The Groundswell Farm Enterprise Incubator provides affordable access to land, production infrastructure, equipment, support services (such as tractor tillage), and mentoring from experienced farmers, on a ten-acre site owned by EcoVillage at Ithaca. The Incubator program is now open for applications from immigrant and non-immigrant beginning farmers, and offers a low-risk low-cost entry avenue for those who do not have access to land of their own.

Beginning this spring Groundswell will offer customized training in farm business management, production and marketing, as well as personalized mentoring from experienced farmers and business advisors. For those with limited English language skills, ESL support and/or interpreters and translators will be provided. Affordable access to land, water and equipment will also be available at the Groundswell Incubator Farm, at EcoVillage in Ithaca, New York.

“This project will significantly boost our ability to train and support New American beginning farmers,” says Devon Van Noble, Coordinator of Groundswell’s Incubator Farm. “We’ve already had a number of New Americans in our beginning farmer programs, including recent immigrants from Turkey, Mexico, Japan, Myanmar, Puerto Rico (US), China and Spain.” Many immigrants are able to participate fully in Groundswell’s existing programs, but those with significant language barriers or cultural barriers need more customized support.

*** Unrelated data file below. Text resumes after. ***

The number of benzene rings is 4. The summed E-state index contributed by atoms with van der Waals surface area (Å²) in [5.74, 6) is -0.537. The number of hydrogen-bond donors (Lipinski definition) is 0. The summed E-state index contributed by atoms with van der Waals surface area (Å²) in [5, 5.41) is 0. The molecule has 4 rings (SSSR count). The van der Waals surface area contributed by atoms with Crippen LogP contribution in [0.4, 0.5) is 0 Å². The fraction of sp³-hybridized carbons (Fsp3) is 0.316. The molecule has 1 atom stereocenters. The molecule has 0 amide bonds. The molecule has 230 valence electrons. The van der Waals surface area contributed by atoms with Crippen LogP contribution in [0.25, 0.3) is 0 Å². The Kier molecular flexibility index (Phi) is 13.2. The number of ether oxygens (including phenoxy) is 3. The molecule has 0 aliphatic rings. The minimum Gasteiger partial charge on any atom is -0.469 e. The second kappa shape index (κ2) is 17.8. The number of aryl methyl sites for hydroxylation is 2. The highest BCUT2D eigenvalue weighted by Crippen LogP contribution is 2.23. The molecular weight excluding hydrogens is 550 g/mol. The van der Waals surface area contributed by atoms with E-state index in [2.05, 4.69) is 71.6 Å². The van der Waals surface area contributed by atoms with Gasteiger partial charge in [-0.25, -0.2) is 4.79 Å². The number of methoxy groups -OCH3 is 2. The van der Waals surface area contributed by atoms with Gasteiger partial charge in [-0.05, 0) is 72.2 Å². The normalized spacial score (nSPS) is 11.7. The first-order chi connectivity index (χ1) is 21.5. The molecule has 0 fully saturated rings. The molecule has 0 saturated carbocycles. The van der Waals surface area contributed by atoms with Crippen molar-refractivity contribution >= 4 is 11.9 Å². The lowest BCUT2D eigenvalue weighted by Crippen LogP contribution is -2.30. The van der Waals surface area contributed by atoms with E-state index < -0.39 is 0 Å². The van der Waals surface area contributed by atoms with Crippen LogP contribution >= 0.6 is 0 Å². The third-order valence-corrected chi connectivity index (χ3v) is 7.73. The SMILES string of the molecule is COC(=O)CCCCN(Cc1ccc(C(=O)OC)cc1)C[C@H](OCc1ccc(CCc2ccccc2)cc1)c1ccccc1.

“Our goal is to foster a new generation of farmers that reflects the diversity of culture, color, and class in our region,” says Rachel Firak, Groundswell’s New Farmer Training Coordinator. “Support from the Appalachian Regional Commission and the NY Department of State will help us connect with immigrant communities in our area, find out who is interested in farming, and help them get started.”

Getting the word out

Groundswell is looking for help from community-based groups who work with immigrants and refugees in Broome, Chemung, Chenango, Cortland, Schuyler, Steuben, Tioga and Tompkins Counties. If you know of individuals or communities who may have an interest in farming, please contact us at 607-319-5095 or info@groundswellcenter.org.

Groundswell has a strong commitment to supporting beginning farmers from historically disadvantaged populations, including people of color, immigrants, and those with very limited economic resources, who have often been excluded from the sustainable farming and local foods movements.

Joanna Green is Director of the Groundswell Center for Local Food & Farming. Groundswell is a collaborative initiative of the EcoVillage Center for Sustainability Education/Center for Transformative Action, serving the broader Finger Lakes and Central New York region. Groundswell’s mission is to engage diverse learners and empower them with skills, knowledge and access to resources so they can build sustainable land-based livelihoods and equitable local food systems. For more information about Groundswell’s beginning farmer training programs visit www.groundswellcenter.org.